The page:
Baicalein

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Baicalein
Baicalein.svg
Baicalein-3D-balls.png
Names
IUPAC name
5,6,7-Trihydroxy-2-phenyl-chromen-4-one
Other names
5,6,7-Trihydroxyflavone
Identifiers
3D model (JSmol)
ChEBI
ChEMBL
ChemSpider
ECHA InfoCard 100.164.911
UNII
Properties
C15H10O5
Molar mass 270.24 g·mol−1
Except where otherwise noted, data are given for materials in their standard state (at 25 °C [77 °F], 100 kPa).
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Infobox references

Baicalein (5,6,7-trihydroxyflavone) is a flavone, a type of flavonoid, originally isolated from the roots of Scutellaria baicalensis and Scutellaria lateriflora. It is also reported in Oroxylum indicum (Indian trumpetflower) and Thyme [1]. It is the aglycone of baicalin. Baicalein is one of the active ingredients of Sho-Saiko-To, a Chinese herbal supplement believed to enhance liver health.

Baicalein, along with its analogue baicalin, is a positive allosteric modulator of the benzodiazepine site and/or a non-benzodiazepine site of the GABAA receptor.[2][3][4][5][6][7] It displays subtype selectivity for α2 and α3 subunit-containing GABAA receptors.[8] In accordance, baicalein shows anxiolytic effects in mice without incidence of sedation or myorelaxation.[7][8][9] It is thought that baicalein, along with other flavonoids, may underlie the anxiolytic effects of S. baicalensis and S. lateriflora.[10][11] Baicalein is also an antagonist of the estrogen receptor, or an antiestrogen.[11]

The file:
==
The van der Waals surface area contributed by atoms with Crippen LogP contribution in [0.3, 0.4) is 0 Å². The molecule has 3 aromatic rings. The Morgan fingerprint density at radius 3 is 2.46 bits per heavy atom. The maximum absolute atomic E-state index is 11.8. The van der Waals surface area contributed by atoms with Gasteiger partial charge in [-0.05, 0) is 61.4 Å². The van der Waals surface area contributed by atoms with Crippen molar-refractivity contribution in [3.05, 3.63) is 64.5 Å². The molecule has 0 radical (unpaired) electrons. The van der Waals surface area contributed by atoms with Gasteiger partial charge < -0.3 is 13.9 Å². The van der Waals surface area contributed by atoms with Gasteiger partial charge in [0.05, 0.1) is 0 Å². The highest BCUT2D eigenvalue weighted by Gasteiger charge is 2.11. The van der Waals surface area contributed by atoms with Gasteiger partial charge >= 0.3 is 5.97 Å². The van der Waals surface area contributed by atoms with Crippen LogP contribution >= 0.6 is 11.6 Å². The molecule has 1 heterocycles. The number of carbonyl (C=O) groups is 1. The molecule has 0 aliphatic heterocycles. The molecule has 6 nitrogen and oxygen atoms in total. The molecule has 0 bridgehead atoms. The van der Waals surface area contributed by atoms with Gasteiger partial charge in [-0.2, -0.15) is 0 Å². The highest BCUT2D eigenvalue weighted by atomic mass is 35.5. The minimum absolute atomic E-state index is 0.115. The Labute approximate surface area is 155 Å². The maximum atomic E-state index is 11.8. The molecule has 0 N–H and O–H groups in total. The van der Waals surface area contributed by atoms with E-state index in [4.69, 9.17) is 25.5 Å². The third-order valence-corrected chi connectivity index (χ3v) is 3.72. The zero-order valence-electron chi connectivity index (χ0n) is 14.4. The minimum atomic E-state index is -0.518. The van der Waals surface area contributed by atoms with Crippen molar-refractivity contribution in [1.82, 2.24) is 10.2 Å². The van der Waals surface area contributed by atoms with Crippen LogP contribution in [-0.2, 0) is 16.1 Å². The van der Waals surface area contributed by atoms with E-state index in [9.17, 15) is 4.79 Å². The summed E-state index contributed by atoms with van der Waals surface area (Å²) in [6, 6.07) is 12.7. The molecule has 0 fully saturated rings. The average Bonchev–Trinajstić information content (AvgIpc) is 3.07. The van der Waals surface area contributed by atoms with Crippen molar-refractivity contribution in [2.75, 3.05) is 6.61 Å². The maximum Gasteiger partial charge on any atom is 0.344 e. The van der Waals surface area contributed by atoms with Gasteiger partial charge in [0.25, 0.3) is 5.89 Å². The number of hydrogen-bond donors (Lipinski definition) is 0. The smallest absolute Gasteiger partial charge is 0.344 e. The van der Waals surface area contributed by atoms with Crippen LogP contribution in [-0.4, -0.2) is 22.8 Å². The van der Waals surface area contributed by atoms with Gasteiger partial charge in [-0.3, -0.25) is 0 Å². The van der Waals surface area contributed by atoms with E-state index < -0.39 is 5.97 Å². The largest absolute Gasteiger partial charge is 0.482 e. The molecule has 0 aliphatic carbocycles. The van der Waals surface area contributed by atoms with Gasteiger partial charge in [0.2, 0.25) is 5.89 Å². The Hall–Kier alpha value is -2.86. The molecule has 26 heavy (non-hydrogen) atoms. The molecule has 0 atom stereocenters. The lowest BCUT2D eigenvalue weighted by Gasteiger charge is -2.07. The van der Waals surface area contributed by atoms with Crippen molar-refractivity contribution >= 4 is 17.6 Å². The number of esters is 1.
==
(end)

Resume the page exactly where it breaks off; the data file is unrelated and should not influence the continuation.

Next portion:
The flavonoid has been shown to inhibit certain types of lipoxygenases[12] and act as an anti-inflammatory agent.[13] It has antiproliferative effects on ET-1-induced proliferation of pulmonary artery smooth muscle cell proliferation via inhibition of TRPC1 channel expression.[14] Possible antidepressant effects have also been attributed to baicalein in animal research.[15]

Baicalein is an inhibitor of CYP2C9,[16] an enzyme of the cytochrome P450 system that metabolizes drugs in the body.

A derivative of baicalin is a known prolyl endopeptidase inhibitor.[17]

Baicalein has been shown to inhibit Staphylococcus aureus biofilm formation and the quorum sensing system in vitro.[18]

Glycosides[edit]

Tetuin is the 6-glucoside of baicalein.

See also[edit]

References[edit]

  1. ^ https://books.google.ca/books?id=l5Mo0M5CqQcC&pg=PA42&lpg=PA42&dq=%22Baicalein%22+and+%22thymus+vulgaris%22&source=bl&ots=Lzk-d2TSGm&sig=IAb2RR0demuI5TAow1kf_XjTpxo&hl=en&sa=X&ved=0ahUKEwiM7ILd-JfcAhUlHDQIHSRwBEAQ6AEIYDAM#v=onepage&q=%22Baicalein%22%20and%20%22thymus%20vulgaris%22&f=false
  2. ^ Wang H, Hui KM, Xu S, Chen Y, Wong JT, Xue H (2002). "Two flavones from Scutellaria baicalensis Georgi and their binding affinities to the benzodiazepine site of the GABAA receptor complex". Pharmazie. 57 (12): 857–8. PMID 12561253. 
  3. ^ Hui KM, Wang XH, Xue H (2000). "Interaction of flavones from the roots of Scutellaria baicalensis with the benzodiazepine site". Planta Med. 66 (1): 91–3. doi:10.1055/s-0029-1243121. PMID 10705749. 
  4. ^ Zhang SQ, Obregon D, Ehrhart J, Deng J, Tian J, Hou H, Giunta B, Sawmiller D, Tan J (2013). "Baicalein reduces β-amyloid and promotes nonamyloidogenic amyloid precursor protein processing in an Alzheimer's disease transgenic mouse model". J. Neurosci. Res. 91 (9): 1239–46. doi:10.1002/jnr.23244. PMC 3810722Freely accessible. PMID 23686791.